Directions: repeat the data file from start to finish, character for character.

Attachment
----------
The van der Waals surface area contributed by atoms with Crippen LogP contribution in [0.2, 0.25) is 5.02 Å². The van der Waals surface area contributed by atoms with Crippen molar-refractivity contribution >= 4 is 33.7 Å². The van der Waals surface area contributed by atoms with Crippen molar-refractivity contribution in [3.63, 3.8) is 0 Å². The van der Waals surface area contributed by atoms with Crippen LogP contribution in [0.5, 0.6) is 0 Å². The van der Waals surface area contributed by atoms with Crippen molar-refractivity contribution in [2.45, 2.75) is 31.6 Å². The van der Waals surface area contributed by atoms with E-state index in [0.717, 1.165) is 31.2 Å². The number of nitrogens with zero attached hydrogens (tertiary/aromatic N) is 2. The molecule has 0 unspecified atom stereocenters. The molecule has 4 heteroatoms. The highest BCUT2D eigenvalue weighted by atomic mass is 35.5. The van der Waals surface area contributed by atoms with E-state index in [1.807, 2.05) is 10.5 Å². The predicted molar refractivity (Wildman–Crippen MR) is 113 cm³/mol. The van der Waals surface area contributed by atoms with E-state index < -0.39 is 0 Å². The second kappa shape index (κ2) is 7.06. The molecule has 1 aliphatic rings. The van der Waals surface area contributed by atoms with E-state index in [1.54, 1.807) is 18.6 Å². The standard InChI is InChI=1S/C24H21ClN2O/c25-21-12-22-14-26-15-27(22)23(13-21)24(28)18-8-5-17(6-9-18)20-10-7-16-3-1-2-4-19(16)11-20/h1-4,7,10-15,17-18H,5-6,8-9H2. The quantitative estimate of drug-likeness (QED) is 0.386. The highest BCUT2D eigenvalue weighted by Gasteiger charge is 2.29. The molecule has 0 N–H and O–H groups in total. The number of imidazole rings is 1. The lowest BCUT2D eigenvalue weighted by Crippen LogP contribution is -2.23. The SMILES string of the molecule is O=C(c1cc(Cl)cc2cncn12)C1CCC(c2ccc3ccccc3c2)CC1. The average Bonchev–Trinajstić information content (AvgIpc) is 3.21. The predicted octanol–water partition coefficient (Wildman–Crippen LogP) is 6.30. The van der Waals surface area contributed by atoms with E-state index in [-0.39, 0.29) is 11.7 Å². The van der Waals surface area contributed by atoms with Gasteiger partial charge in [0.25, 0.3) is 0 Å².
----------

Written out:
The van der Waals surface area contributed by atoms with Crippen LogP contribution in [0.2, 0.25) is 5.02 Å². The van der Waals surface area contributed by atoms with Crippen molar-refractivity contribution >= 4 is 33.7 Å². The van der Waals surface area contributed by atoms with Crippen molar-refractivity contribution in [3.63, 3.8) is 0 Å². The van der Waals surface area contributed by atoms with Crippen LogP contribution in [0.5, 0.6) is 0 Å². The van der Waals surface area contributed by atoms with Crippen molar-refractivity contribution in [2.45, 2.75) is 31.6 Å². The van der Waals surface area contributed by atoms with E-state index in [0.717, 1.165) is 31.2 Å². The number of nitrogens with zero attached hydrogens (tertiary/aromatic N) is 2. The molecule has 0 unspecified atom stereocenters. The molecule has 4 heteroatoms. The highest BCUT2D eigenvalue weighted by atomic mass is 35.5. The van der Waals surface area contributed by atoms with E-state index in [1.807, 2.05) is 10.5 Å². The predicted molar refractivity (Wildman–Crippen MR) is 113 cm³/mol. The van der Waals surface area contributed by atoms with E-state index < -0.39 is 0 Å². The second kappa shape index (κ2) is 7.06. The molecule has 1 aliphatic rings. The van der Waals surface area contributed by atoms with E-state index in [1.54, 1.807) is 18.6 Å². The standard InChI is InChI=1S/C24H21ClN2O/c25-21-12-22-14-26-15-27(22)23(13-21)24(28)18-8-5-17(6-9-18)20-10-7-16-3-1-2-4-19(16)11-20/h1-4,7,10-15,17-18H,5-6,8-9H2. The quantitative estimate of drug-likeness (QED) is 0.386. The highest BCUT2D eigenvalue weighted by Gasteiger charge is 2.29. The molecule has 0 N–H and O–H groups in total. The number of imidazole rings is 1. The lowest BCUT2D eigenvalue weighted by Crippen LogP contribution is -2.23. The SMILES string of the molecule is O=C(c1cc(Cl)cc2cncn12)C1CCC(c2ccc3ccccc3c2)CC1. The average Bonchev–Trinajstić information content (AvgIpc) is 3.21. The predicted octanol–water partition coefficient (Wildman–Crippen LogP) is 6.30. The van der Waals surface area contributed by atoms with E-state index in [-0.39, 0.29) is 11.7 Å². The van der Waals surface area contributed by atoms with Gasteiger partial charge in [0.25, 0.3) is 0 Å².